Kids can't be kids with governor's reform plan
By MICHELE MILLER
Published June 19, 2006
There's something to be said for the kick-around summer.
Those lazy mornings when you slept through the hum of a clunky old window fan and the click of the door signaling the elders' departure for the working world.
Your time was your own.
So maybe you got up after noon and ate cold pizza while watching The Bullwinkle Show on the couch with the "do not eat on" rule. Or perhaps you got up early and pedaled to the local pond to catch the sunrise and a couple of sunfish you'd have to toss back after they ate your bait. Later, you might sit around braiding gum wrapper chains or play capture the flag in the woods, where you were lucky to beat the birds to the blueberries your mom would fold into something called Blueberry Buckle.
These days, I'm the elder being greeted after work by pajama-clad, stringy-haired kids who want to know what's for supper.
The world has changed in a way that means my kids can't wander so freely. Their kick-around summer includes sleep-overs, video games and eating warmed-up leftover pizza while watching Totally Spies and Manga videos - sometimes, I've discovered, on the couch with the "do not eat on" rule.
There's time spent at the community pool, in a book, doing chores for great sums of money or Net surfing on the laptop I bought so I could write columns like this at home at 7 a.m. on a Friday just like I put on my time card.
Much like those parents who have their kids' summers scheduled down to the minute, I had bigger plans.
But after the August to May marathon rat race that had me juggling my work for the Times and at home with the kids' school and extracurricular activities that promise to make them well-rounded, I just said ... well, you know.
I'm glad I did.
Kick-around summers should be a rite of childhood.
Just like high school should be a rite of adolescence.
Come 2007, high school in Florida is going to look more like college. That's when ninth-graders will be required to pick a major.
It's the law. Gov. Jeb Bush made it so when he recently signed the latest part of his education reform bill that is supposed to boost graduation rates and make high schoolers know what they will be when they grow up. Students will take charge of their future, the governor said in a news conference, "realizing the decisions they make today shape their tomorrow."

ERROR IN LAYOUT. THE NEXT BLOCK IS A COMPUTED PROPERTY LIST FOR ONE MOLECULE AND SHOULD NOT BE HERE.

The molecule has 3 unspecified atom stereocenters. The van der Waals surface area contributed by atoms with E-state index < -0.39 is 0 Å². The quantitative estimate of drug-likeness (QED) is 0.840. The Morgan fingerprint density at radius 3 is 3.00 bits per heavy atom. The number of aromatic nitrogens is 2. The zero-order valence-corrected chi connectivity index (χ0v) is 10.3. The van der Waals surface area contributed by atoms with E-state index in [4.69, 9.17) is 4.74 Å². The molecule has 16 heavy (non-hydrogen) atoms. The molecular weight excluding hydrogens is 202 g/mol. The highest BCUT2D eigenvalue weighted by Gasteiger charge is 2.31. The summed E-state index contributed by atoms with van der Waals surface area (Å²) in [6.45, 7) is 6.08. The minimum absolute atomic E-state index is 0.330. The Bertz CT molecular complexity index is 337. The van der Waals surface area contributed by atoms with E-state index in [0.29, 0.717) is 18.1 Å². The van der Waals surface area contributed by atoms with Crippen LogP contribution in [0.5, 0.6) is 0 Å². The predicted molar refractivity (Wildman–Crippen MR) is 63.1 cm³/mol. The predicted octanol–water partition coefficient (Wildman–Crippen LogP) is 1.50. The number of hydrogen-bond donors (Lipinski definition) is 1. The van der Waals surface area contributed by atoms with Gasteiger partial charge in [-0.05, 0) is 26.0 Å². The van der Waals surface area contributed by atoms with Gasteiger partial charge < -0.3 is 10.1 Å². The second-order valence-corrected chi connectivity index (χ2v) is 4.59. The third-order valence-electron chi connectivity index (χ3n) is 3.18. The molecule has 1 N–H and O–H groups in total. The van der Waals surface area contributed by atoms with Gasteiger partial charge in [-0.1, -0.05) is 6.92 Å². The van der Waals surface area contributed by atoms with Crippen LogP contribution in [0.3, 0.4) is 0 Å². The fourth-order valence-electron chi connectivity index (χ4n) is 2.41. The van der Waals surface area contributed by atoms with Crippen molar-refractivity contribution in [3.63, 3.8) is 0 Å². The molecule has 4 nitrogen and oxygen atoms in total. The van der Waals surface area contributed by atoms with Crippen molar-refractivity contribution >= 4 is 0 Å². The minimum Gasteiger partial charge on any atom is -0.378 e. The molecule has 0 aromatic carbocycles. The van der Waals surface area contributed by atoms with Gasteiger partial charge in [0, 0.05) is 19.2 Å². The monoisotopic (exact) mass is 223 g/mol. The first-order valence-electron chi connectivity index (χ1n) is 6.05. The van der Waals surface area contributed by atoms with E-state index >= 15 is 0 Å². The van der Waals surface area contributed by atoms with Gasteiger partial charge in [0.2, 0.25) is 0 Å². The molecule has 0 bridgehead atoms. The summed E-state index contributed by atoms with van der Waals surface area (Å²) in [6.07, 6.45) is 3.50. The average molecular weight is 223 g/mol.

The bill, which also adds another math requirement and prohibits school districts from starting school in July, is called the A++ Plan for Education because evidently, when you're the governor, you get to grade yourself ahead of time rather than waiting for test results that might have been graded by the less-than-qualified.
"Not all students are the same," the governor was quoted as saying in an Associated Press story, when he signed the bill in Davie. "Some struggle with certain subjects while others excel. Our education system should not be a one size fits all system for every student but should adapt to meet the needs of each student."
Sounds pretty good. Meeting the individual needs of students and allowing them to concentrate on subjects they enjoy might very well help them make it to the Pomp and Circumstance walk.
But policy seems to contradict the governor's good intentions.
There is, after all, the FCAT, which seems to be a one-size-fits-all standardized test that deems whether a student gets his or her high school diploma.
The spectrum narrows greatly for those who don't pass the reading portion in high school. Those students, who also are at greater risk for dropping out, are required to take intensive reading classes. Florida does not fund a seven-period school day for secondary schools like many other states, so intensive reading classes often replace those enjoyable elective classes that are supposed to help kids figure out what they want to be some day.
Then there's all that wrestling the governor's been doing over the class size amendment that could actually help teachers meet the individual needs of students.
Add to that the research that shows adolescents just might not be capable of realizing how the "major" decisions they make now will impact their future.
Scientists who have studied MRI images of teenage brains have discovered that the frontal lobes - the part of the brain that controls impulsive behavior or makes us think about the consequences of our decisions - aren't fully developed.
Those of us who have looked back at the antics of our own youth and thought, "We were that young and foolish?" or ever asked a teenager incredulously, "What were you thinking?" already know that.
It's why they aren't allowed to vote, get tattoos or enlist in the military until they're 18 or drink alcohol until they're 21. It's why some argue against the death penalty for minors who commit murder; why their automobile insurance rates are so high; why some states are considering raising the driving age, citing statistics that show teenagers are at least three times more likely to die in an automobile accident than adults.
It's the reason some us put down our foot and tell our teenagers "No, you can't," or throw our hands up and remind ourselves, "Kids will be kids."
Why, then, can't we just let high school be high school?
Michele Miller can be reached in west Pasco at 727 869-6251, toll-free at 1-800-333-7505, ext. 6251, or firstname.lastname@example.org.